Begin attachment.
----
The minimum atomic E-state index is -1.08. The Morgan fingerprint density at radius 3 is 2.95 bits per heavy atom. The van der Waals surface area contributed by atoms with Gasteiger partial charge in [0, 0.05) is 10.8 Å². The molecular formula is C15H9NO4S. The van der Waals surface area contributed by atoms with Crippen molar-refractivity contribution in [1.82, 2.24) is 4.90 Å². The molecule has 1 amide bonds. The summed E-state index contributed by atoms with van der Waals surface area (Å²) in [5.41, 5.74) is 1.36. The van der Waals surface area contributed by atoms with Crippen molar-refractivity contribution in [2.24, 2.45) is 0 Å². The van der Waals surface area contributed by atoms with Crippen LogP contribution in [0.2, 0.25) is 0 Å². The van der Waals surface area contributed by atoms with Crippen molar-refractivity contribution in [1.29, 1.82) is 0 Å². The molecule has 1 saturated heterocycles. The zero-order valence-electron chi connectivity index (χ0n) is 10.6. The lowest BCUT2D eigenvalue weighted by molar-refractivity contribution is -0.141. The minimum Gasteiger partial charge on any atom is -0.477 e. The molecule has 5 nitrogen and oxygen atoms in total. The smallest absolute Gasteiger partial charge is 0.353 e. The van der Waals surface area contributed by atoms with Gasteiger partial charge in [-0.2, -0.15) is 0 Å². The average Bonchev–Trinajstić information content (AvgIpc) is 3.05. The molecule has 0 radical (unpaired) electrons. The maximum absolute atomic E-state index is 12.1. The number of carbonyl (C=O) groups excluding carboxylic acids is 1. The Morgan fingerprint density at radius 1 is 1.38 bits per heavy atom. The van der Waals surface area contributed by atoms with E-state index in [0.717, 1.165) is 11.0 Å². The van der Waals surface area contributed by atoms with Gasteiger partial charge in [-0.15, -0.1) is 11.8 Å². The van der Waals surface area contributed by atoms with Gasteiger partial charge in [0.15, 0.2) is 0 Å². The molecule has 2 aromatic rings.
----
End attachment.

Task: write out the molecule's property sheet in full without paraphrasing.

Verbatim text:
The minimum atomic E-state index is -1.08. The Morgan fingerprint density at radius 3 is 2.95 bits per heavy atom. The van der Waals surface area contributed by atoms with Gasteiger partial charge in [0, 0.05) is 10.8 Å². The molecular formula is C15H9NO4S. The van der Waals surface area contributed by atoms with Crippen molar-refractivity contribution in [1.82, 2.24) is 4.90 Å². The molecule has 1 amide bonds. The summed E-state index contributed by atoms with van der Waals surface area (Å²) in [5.41, 5.74) is 1.36. The van der Waals surface area contributed by atoms with Crippen molar-refractivity contribution in [2.24, 2.45) is 0 Å². The van der Waals surface area contributed by atoms with Crippen LogP contribution in [0.2, 0.25) is 0 Å². The van der Waals surface area contributed by atoms with Crippen molar-refractivity contribution in [1.29, 1.82) is 0 Å². The molecule has 1 saturated heterocycles. The zero-order valence-electron chi connectivity index (χ0n) is 10.6. The lowest BCUT2D eigenvalue weighted by molar-refractivity contribution is -0.141. The minimum Gasteiger partial charge on any atom is -0.477 e. The molecule has 5 nitrogen and oxygen atoms in total. The smallest absolute Gasteiger partial charge is 0.353 e. The van der Waals surface area contributed by atoms with Gasteiger partial charge in [-0.2, -0.15) is 0 Å². The average Bonchev–Trinajstić information content (AvgIpc) is 3.05. The molecule has 0 radical (unpaired) electrons. The maximum absolute atomic E-state index is 12.1. The number of carbonyl (C=O) groups excluding carboxylic acids is 1. The Morgan fingerprint density at radius 1 is 1.38 bits per heavy atom. The van der Waals surface area contributed by atoms with E-state index in [0.717, 1.165) is 11.0 Å². The van der Waals surface area contributed by atoms with Gasteiger partial charge in [-0.15, -0.1) is 11.8 Å². The van der Waals surface area contributed by atoms with Gasteiger partial charge in [0.15, 0.2) is 0 Å². The molecule has 2 aromatic rings.